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Greece Finally Begins to Layoff Public Employees

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Greece's coalition government has finally agreed to cut civil service jobs, announcing 15,000 positions would go this year, amid mounting international pressure to agree on austerity measures needed to secure major new debt agreements.

The announcement Monday signals a shift in Greece's policy, as state jobs have so far been protected during the country's acute financial crisis, which started about two years ago. Public Sector Reform Minister Dimitris Reppas said the job cuts would be carried out under a new law that allows such firings.

Naturally, this hasn’t gone over well with the unions.

Unions have called a 24-hour general strike for Tuesday, in response to the new austerity measures, while about 4,000 protesters joined protest rallies organized in central Athens by left-wing opposition parties.

Greece is racing to push through the tough reforms - which have yet to be agreed to by Greece's coalition partners - to clinch a €130 billion ($170 billion) bailout deal from its European partners and the International Monetary Fund (IMF) and avoid a March default on its bond repayments.

Creditors involved in the bailout negotiations have demanded spending cuts in defense, health and social security, a cut in the minimum wage, as well as the civil service layoffs.

The government has promised to reduce the 750,000-strong broader public sector by 150,000 by the end of 2015, but has so far insisted it could reach that target through staff attrition.

"We are opposed to indiscriminate firings," Reppas said. "The work force reduction is strictly connected with the restructuring of services and organizations at each ministry."

Officials at the Public Sector Reform Ministry gave no details of the new plan, nor would they say how many of the job cuts would be compulsory.

European Commission spokesman Amadeu Altafaj Tardio said Greece is already "beyond the deadline" to end the talks.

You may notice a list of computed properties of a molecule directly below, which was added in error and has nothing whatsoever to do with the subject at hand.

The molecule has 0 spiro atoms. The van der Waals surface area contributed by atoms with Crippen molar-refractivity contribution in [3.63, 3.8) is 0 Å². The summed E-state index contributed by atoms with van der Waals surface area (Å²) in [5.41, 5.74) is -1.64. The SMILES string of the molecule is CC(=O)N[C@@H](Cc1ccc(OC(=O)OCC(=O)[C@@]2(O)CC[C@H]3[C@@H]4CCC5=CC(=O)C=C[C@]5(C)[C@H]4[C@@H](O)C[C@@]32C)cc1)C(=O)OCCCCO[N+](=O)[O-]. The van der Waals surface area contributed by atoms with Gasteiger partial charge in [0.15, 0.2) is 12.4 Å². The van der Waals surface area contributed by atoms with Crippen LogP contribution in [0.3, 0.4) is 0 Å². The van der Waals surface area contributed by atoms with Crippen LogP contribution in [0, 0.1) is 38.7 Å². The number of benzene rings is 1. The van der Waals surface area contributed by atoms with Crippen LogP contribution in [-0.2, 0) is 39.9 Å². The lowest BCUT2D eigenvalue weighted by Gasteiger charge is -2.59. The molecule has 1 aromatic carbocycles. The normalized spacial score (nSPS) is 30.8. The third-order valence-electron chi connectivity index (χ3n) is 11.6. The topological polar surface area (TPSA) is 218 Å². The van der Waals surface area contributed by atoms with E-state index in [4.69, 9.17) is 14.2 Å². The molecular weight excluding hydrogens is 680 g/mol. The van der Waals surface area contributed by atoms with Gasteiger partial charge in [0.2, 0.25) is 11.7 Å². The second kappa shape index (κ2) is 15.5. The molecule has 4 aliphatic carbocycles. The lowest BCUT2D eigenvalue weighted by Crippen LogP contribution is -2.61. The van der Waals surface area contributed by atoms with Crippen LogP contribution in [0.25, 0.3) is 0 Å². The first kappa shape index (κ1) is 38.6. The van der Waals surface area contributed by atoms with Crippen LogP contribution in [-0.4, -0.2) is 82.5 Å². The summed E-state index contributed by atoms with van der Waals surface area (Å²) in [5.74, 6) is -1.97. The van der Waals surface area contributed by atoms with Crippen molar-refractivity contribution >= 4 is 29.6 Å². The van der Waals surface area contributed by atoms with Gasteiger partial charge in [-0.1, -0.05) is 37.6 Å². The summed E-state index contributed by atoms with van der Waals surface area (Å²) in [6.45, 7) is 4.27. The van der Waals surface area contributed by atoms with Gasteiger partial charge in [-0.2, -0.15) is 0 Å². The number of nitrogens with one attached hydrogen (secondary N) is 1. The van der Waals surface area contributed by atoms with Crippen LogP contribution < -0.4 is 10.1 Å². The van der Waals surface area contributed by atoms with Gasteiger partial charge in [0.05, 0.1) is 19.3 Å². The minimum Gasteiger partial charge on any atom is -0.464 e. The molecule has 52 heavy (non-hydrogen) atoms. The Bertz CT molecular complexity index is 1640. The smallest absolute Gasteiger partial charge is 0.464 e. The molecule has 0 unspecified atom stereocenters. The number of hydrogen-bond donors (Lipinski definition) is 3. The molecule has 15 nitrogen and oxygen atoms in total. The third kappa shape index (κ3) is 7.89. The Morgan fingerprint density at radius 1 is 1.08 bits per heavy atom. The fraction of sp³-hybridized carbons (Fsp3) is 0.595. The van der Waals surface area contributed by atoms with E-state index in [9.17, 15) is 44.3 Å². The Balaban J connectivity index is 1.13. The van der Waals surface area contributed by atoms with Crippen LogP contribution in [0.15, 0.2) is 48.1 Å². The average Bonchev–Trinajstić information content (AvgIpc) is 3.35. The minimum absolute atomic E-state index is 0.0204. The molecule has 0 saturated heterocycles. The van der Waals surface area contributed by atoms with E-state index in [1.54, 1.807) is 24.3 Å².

After talks in Paris with French President Nicolas Sarkozy, German Chancellor Angela Merkel said there can be no bailout deal unless Athens implements creditors' proposals.

"(The proposals) are on the table," she said. "And time is pressing. Therefore something has to happen quickly."

"Time is pressing and for the entire eurozone much is at stake," Merkel added.

In Athens, talks between the government and debt inspectors from the EU, IMF and the European Central Bank - known as the troika - dragged into early Tuesday.

"The negotiations with the troika are ongoing for the new loan program. It is clear that there is a lot of pressure being put on the country. A lot of pressure is being placed on the Greek people," Finance Minister Evangelos Venizelos said during a break in the talks.

He called on coalition parties to end the bickering and work more closely together.

"No one is as strong as Hercules on his own to face the Lernaean Hydra," a swamp monster in Greek mythology, he said. "We must all, together, fight this battle, without petty party motives and slick moves."

Greece is in its fifth year of recession, while unemployment has hit record highs of about 19 percent - following a spate of austerity measures in return for the rescue loans, that included significant cuts in pensions and salaries coupled with repeated tax hikes and an increase in retirement ages.

"The current policy of austerity ... is turning workers into pariahs, jobless people and pensioners into paupers and deprives our youth of any hope," a statement from the main civil servants' union ADEDY said. "This policy has already pushed Greeks beyond their limits and must be stopped at any cost."

Yiannis Panagopoulos, leader of Greece's largest union, the GSEE, said the creditors' demands were certain to lead to more hardship.

"What is going on is not a negotiation," he said. "It's blunt, cynical blackmail targeting an entire people."

The Associated Press contributed to this story.

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